UP’s green spaces are shrinking despite major tree-planting campaigns each year
This year, more than 35 crore saplings are to be planted in different parts of the state involving up to 30 government departments.
To set a new Guinness World Record, the Deputy Chief Minister of UP announced the opening of 150 new high-tech nurseries, two in each district. An amount of Rs 150 crore has been affected.
Interestingly, the Mayor of Agra, Navin Jain, had planted some 12,000 saplings on the
In recent years, huge planting campaigns have been ordered by the Chief Minister of Uttar Pradesh
In his last year in office, former Chief Minister Akhilesh Yadav set a Guinness World Record for planting 50 million saplings in one day. Next year, Chief Minister Yogi Adityanath has set a target of nine crore saplings.
“Trees rich in medicinal properties and of religious significance will be planted throughout the state,” it was claimed.
Despite these Herculean efforts, green coverage in Uttar Pradesh remains dismal at 9%, against the national target of 33%.
Green activists in Agra doubt the government’s claims. “These are paper trees that you only find in government records. The reality on the ground is different,” said activist Harendra Gupta of the River Connect Campaign.
“For 90 million saplings, we need 2.25 thousand hectares of land, if the distance between two saplings is kept at 5 meters. Akhilesh Yadav government has planted 50 million. So now where is the space”, asks Pandit Jugal Kishor.
If so many trees have been planted over the years, why aren’t they visible? Ecologist Dr Devashish Bhattacharya explains, “The ecologically sensitive Taj Trapezium area, which spans 10,400 km2, has experienced continuous denudation of forest cover due to massive construction activity. The Yamuna and Agra-Lucknow highways, dozens of flyovers, the city center road and the widening of the national highway to Delhi have swallowed up acres of green cover, exposing the Taj Mahal to the dust-laden winds of the Rajasthan desert .”
The Supreme Court had ordered the creation of a green buffer to insulate historic monuments from air pollution. “But there has been no significant improvement in conditions around the Taj Trapezium area. Even the area around the protected Soor Sarovar bird sanctuary is being engulfed by colonizers and commercial interests. The dense cover of the lake Keitham is continuously reduced,” Bhattacharya added.
Green activists in Agra have warned of ever-diminishing green coverage in the city of Taj, an expert blaming the monkeys.
The Supreme Court has repeatedly called on authorities since 1996 to step up efforts to develop a green belt to contain air pollution in Agra, India’s most popular tourist destination. Green activists have expressed concern over the latest trend to develop concrete jungles where green forests once existed.
“From Vrindavan to Agra, there were 12 big forests in the Braj region. But now only their names remain. The green spots turned brown, yellow and gray,” says Vrindavan activist Jagan Nath Poddar, head of Friends of Vrindavan.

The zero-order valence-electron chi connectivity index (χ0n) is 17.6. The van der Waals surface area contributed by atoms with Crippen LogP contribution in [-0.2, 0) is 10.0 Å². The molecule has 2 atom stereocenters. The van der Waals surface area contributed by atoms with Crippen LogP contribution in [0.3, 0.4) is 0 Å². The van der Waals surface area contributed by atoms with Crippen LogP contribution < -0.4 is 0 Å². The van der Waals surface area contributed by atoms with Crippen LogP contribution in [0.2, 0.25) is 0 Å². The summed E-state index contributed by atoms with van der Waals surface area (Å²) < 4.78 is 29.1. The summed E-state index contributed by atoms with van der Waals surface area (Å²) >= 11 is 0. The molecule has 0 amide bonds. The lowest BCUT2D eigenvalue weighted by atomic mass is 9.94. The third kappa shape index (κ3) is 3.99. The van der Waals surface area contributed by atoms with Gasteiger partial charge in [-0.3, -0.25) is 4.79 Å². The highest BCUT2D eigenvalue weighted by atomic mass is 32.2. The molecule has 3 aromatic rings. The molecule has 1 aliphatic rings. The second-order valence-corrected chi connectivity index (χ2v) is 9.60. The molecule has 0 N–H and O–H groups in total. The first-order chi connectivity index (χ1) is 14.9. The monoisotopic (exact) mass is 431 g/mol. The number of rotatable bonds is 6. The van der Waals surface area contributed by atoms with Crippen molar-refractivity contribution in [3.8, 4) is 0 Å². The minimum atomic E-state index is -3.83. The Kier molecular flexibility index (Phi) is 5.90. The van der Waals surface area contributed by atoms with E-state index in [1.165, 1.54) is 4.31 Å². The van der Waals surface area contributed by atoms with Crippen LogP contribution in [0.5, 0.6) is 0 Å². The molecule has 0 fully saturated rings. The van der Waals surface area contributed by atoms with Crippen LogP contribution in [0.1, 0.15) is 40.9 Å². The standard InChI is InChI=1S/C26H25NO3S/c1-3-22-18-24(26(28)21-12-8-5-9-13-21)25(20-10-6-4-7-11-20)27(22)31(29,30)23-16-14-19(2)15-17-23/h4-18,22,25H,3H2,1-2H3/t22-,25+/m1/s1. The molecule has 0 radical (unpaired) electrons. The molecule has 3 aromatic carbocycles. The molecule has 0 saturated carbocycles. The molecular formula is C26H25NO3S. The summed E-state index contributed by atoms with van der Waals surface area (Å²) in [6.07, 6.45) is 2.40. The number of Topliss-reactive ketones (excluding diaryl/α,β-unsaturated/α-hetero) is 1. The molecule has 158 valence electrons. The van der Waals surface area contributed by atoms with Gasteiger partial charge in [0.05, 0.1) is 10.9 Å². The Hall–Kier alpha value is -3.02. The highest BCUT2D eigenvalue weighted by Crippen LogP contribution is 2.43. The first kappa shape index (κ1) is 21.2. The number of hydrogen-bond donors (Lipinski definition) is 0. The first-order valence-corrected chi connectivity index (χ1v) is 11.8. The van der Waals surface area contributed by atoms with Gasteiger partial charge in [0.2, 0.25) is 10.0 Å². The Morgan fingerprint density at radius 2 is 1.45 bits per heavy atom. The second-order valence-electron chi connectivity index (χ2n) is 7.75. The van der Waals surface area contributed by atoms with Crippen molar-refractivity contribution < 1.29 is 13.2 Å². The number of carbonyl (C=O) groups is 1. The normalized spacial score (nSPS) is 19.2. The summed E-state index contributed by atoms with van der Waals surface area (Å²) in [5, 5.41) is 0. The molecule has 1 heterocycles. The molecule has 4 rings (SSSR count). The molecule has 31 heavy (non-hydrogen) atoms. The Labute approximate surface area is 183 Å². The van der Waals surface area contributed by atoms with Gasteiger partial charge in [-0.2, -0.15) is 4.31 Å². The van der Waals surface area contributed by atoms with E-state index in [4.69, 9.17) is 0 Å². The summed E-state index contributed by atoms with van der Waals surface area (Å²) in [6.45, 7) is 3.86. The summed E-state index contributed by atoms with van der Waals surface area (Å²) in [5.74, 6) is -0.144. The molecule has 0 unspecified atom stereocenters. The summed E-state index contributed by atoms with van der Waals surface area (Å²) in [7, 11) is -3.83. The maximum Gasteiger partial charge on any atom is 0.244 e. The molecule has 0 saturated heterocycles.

The activist said that “builders and corrupt government officials colluded to gobble up huge chunks of forest land. Illegal logging continues along the Yamuna. on green cover, especially trees.”
Eco Club president Pradip noted that instead of increasing the area of forest cover, the percentage had fallen to around 7% from the national standard of 33%. “The loss of green cover had affected the rainfall pattern, reducing the number of rainy days throughout the Braj Mandal. Agra was ruined by the so-called development. The alarming drop in green cover due to neglect and corrupt ways of bureaucracy will prove suicidal and precipitate ecological apocalypse,” he said.
Most of Braj Mandal’s environmental activists said the monkeys were also to blame. “The monkeys are a big nuisance. We keep planting saplings everywhere but we find the next day that the monkeys have uprooted them all. To promote green culture in the city, we will have to contain the monkey population,” they said. declared.
“Every year, just before the monsoon sets in, all state government agencies, NGOs, green warrior outfits and nature lovers join in the ritual tree planting campaign with high claims on the number of saplings planted. They just get their picture taken and then totally forget about the saplings,” the campaigners said.
“If you add up all the tree planting work claims every year since 1990 by successive state governments, there would be only an inch of room left to plant new saplings. UP’s green blanket is barely 10% and new mega-projects are popping up everywhere. , cinema city, international airport, highways, urban residential clusters, commercial complexes, the space to expand green coverage is severely limited,” they asserted.
A group of green activists in Agra have demanded an independent audit of the green work done so far.
“The real problem with such overrated campaigns is that they are not backed by adequate support services that can take care of the plants for at least three years,” says Padmini Iyer, green campaigner at River Connect Campaign.
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